Rivers in the Desert

By Rebecca Hall

Thus says the Lord,
    who makes a way in the sea,
    a path in the mighty waters,
who brings out chariot and horse,
    army and warrior;
they lie down, they cannot rise,
    they are extinguished, quenched like a wick:
Do not remember the former things,
    or consider the things of old.
I am about to do a new thing;
    now it springs forth, do you not perceive it?
I will make a way in the wilderness
    and rivers in the desert.

Isaiah 43:16-19

Humans do not like change. We like stability and predictability. We like routine.  We like tradition. We like things the way they are supposed to be. Even the most flexible and adaptable among us have limits to how fast and often we are willing to change.  No one can deny that this pandemic time has tested all of our abilities to adapt.

We are not the first people to have our world ripped out from under us with little to no warning.  I was reminded of this as I reflected with a group of friends this week on the scripture above. In this passage, the Israelites were exiled in Babylon after their temple was destroyed.  Their way of life, their way of worship was gone in a flash.  They lost everything – their homes, their land, their ability to sacrifice in the Temple as they were taught. And they lamented these losses.  And they longed to return to the to the way things were.  And in the middle of their lament God brings these words of comfort and insight:

Do not remember the former things,
    or consider the things of old.
I am about to do a new thing;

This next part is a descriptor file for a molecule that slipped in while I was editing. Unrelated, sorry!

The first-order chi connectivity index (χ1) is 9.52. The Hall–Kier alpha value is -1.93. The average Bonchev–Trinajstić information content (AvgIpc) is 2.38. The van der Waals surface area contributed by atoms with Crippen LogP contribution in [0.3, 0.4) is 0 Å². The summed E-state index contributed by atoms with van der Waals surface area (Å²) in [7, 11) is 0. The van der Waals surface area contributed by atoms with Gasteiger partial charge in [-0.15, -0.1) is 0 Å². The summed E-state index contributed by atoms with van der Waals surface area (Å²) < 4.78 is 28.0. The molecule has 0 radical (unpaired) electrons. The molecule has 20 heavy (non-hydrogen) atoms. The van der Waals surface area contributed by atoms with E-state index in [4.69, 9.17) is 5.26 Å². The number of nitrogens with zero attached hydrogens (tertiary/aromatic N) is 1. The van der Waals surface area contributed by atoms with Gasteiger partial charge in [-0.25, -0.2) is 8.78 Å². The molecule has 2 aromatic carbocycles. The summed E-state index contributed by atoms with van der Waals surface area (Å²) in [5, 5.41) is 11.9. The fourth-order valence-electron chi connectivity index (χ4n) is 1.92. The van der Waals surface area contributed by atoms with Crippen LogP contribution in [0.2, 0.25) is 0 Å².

now it springs forth, do you not perceive it?
I will make a way in the wilderness
    and rivers in the desert.

During their time in exile, the Israelites remained God’s chosen people– they remained a community.  But they learned a new way of operating; they found a river in the desert.  They wrote down their psalms and their history and the stories that had always been told out loud.  They gathered in a new way. Eventually they did go back.  And they did rebuild the Temple. But their new ways – the ways they had learned in exile – were incorporated into their new life. 

I hear in these verses wisdom that we may need to hear right now as we lament the “former things” and “things of old” that have been taken from us.  We are in a hurry to “get back to normal”.  We do not like the change that we are experiencing – rightly.  What is there to like about pandemic, economic collapse, and social isolation?  But then I remember this: I am about to do a new thing; now it springs forth, do you not perceive it?

The other day I watched my son leisurely make his lunch – a simple, everyday task.  “Do you think we will ever go back to being busy?” I asked him.  He never had time to make his lunch before.  He lived 16-hour days of marching band practice and demanding high school classes followed by homework, concerts, football games, or contests.  He is but one of an entire generation driven to succeed through endless activities with virtually no down time.  Not exactly the kingdom of heaven.

Some of us are fortunate enough to work at home, drive less, and cause less traffic.  We have time for things like making sourdough bread, gardening, and fostering abandoned kittens. There is less air and water pollution. We walk and bike more. We recognize the importance of – our dependence on – essential workers in our food supply chain from the farmers to the truckers to the processers to the grocery store workers.  We can see even more clearly than before the cracks in our society that need our attention. The abrupt halt in our way of life offers an opportunity to attend to these cracks.  Could these be some of the new things God is doing?